Such a packed schedule, though, might magnify a common problem with MOOCs as they exist right now: Most students who start them decide not to finish them. Murray believes that "under 10 percent of people actually complete a full MOOC." He adds, however, "If credits start to consistently become available for it, I think those completion rates will really start to go up."

Open to Discussion?
Ultimately, Murray and Lurie agree that MOOCs at the high school AP level should largely be viewed as one of many weapons in an educator's arsenal. It's an opinion shared by Rodrick S. Lucero, an associate professor at the Colorado State University School of Education and the associate director of the School of Teacher Education and Principal Preparation at CSU. Lucero cautions that MOOCs are particularly weak when it comes to the realm of vigorous classroom discussion.

"An online chat is stagnant," he says. "There is no dynamic piece to that discourse. With some technology such as Skype and FaceTime, there can be some interaction, but not to the level of 25 people in a classroom interacting with one another. And are we modeling effective pedagogy, teaching, and leadership when discourse is not part of the course process?"

"In the final analysis, the goal in K-12 really needs to be opening up the global environment to students so they have choices," Murray asserts. "My prediction is that MOOCs will become part of the menu that students can take to complete their education. I think AP courses will probably start to embed and include some content from high-level MOOCs that are out there. MOOCs can ultimately work side-by-side with AP courses to help personalize and diversify a student's high school digital portfolio."

 

Fear of the Unknown
A Q&A with Tom Murray, director of technology and cyber education, Quakertown Community School District, Bucks County, PA.

T.H.E. Journal: What is the biggest misconception about MOOCs and online education in general?

Tom Murray: The biggest misconception is that it can't work. That frame of mind comes from the fear of the unknown. People think it can't work because we've had one dominant model of formal learning for centuries.

Fifteen years ago, who would have predicted that cyber and online learning would be available to almost all students and grow at such an incredible rate and completely disrupt the educational paradigm--not just K-12, but higher education as well? Many schools throughout the country offer full-time online degrees now, when not too long ago that would have been near impossible.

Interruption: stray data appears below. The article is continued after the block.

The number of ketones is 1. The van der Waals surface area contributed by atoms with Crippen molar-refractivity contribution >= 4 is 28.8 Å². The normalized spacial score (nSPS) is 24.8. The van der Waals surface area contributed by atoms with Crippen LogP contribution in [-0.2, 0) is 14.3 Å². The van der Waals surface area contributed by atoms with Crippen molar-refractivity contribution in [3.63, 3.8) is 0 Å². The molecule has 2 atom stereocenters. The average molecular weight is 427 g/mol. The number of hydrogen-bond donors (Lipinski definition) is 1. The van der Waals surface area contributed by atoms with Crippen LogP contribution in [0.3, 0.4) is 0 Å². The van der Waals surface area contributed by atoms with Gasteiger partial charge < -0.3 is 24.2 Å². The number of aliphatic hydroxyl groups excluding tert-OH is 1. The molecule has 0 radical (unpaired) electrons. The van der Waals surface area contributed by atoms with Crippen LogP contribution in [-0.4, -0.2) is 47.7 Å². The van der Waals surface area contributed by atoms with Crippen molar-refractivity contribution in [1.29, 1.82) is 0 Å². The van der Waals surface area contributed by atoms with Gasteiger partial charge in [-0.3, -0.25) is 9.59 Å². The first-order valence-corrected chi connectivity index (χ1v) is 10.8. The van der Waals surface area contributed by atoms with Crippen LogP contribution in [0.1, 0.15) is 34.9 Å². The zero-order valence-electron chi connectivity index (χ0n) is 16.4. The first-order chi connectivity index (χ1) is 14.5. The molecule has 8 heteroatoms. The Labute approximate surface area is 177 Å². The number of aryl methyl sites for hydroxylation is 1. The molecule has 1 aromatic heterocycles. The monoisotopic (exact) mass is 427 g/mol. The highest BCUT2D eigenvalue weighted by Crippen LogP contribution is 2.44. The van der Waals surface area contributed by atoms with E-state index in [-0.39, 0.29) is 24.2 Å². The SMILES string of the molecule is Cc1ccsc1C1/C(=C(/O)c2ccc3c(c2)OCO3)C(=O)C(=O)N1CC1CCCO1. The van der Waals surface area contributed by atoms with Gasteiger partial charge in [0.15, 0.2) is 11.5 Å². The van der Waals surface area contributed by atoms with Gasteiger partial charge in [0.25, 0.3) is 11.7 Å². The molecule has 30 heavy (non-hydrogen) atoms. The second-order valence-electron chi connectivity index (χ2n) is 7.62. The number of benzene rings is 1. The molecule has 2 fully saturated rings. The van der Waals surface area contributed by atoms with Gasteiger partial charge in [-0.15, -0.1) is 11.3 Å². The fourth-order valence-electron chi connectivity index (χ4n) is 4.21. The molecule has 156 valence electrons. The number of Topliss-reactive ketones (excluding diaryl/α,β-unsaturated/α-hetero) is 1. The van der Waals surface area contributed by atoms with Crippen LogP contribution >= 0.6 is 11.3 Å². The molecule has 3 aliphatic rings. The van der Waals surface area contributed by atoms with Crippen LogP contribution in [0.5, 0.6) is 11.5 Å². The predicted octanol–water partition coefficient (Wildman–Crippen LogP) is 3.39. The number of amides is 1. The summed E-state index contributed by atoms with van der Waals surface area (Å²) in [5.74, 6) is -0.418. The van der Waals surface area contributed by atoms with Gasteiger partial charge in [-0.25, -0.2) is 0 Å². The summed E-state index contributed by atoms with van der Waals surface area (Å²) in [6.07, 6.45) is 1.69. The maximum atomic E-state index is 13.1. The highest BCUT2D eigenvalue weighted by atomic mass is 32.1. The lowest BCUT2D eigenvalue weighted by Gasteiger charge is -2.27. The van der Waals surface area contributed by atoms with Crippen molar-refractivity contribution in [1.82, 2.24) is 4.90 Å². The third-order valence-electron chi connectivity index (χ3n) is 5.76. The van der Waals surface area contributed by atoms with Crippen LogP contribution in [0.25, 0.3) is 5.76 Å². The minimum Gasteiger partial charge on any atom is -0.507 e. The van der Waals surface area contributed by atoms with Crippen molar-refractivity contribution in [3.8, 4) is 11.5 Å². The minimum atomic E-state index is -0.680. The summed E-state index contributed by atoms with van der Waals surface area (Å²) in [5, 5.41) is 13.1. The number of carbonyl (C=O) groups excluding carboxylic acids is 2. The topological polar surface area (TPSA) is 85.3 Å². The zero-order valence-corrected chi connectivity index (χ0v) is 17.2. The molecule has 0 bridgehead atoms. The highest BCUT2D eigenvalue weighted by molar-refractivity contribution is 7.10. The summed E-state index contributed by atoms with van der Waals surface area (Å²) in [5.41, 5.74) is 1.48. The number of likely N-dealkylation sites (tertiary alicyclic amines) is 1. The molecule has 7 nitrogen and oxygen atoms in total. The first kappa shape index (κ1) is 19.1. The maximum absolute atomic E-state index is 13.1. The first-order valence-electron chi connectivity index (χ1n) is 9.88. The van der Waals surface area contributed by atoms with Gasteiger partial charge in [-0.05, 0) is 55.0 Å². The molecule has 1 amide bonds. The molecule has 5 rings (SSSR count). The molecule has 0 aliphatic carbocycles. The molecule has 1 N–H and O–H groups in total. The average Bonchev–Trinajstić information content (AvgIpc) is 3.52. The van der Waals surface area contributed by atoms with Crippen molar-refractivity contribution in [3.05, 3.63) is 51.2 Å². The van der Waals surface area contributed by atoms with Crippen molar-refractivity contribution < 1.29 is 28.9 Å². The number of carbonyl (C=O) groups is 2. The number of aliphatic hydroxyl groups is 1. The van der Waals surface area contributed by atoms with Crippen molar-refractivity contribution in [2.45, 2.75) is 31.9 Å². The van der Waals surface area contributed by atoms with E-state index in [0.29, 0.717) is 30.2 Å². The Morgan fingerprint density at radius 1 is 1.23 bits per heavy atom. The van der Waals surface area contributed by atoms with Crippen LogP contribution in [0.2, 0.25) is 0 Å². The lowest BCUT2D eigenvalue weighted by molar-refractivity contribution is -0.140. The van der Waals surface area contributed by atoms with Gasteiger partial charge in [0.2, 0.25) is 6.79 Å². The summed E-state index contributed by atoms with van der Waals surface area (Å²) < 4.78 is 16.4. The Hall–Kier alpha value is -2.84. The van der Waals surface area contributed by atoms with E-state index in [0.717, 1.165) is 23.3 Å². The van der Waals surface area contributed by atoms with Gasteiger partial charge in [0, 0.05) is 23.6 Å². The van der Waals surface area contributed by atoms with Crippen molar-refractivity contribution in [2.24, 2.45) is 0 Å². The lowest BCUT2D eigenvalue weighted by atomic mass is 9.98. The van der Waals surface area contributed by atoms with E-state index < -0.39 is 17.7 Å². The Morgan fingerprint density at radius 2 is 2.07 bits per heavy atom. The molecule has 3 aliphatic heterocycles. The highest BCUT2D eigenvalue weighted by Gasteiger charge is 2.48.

T.H.E. Journal: Why are MOOCs continuing to catch on?

Murray: At the college level, MOOCs have received significant venture capital, and they are often associated with elite universities. Some people make them out to be the next silver bullet--the next single model of learning where everything must go. However, I really think it's going to be a mixture of traditional learning and MOOCs.

Part of the hysteria about MOOCs is grounded in the thinking that we're either going to have a traditional classroom, or everything is going to go MOOC-based, and I really don't think that is the case. I think we'll start to see a hybrid as we already do with some of the cyber learning that's out there. I think MOOCs will be a great supplement to the traditional curriculum.

T.H.E. Journal: What do you say to those who have quality concerns about MOOCs and online learning?

Murray: The lack of quality is another misconception. It stems from the notion that learning depends on a passive reception or a regurgitation of one's knowledge. But when we look at the way kids are learning through bring-your-own-device or social media, the idea that the only way we can learn is between the school bells or during a particular semester is completely obsolete. Things such as MOOCs or cyber/blended learning allow learning to occur at all points and times--and have completely disrupted the traditional educational paradigm.

As far as the specific quality of the MOOC, that depends on the quality of the designer. There are poor MOOCs out there, and also high-quality ones. Lack of quality can exist in any classroom in America. It comes down to the quality of the instructor, the quality of the designer, and the content. When you start to see Stanford [via Coursera], Harvard, and MIT opening up complete curriculums--they're doing so at extremely high levels of quality.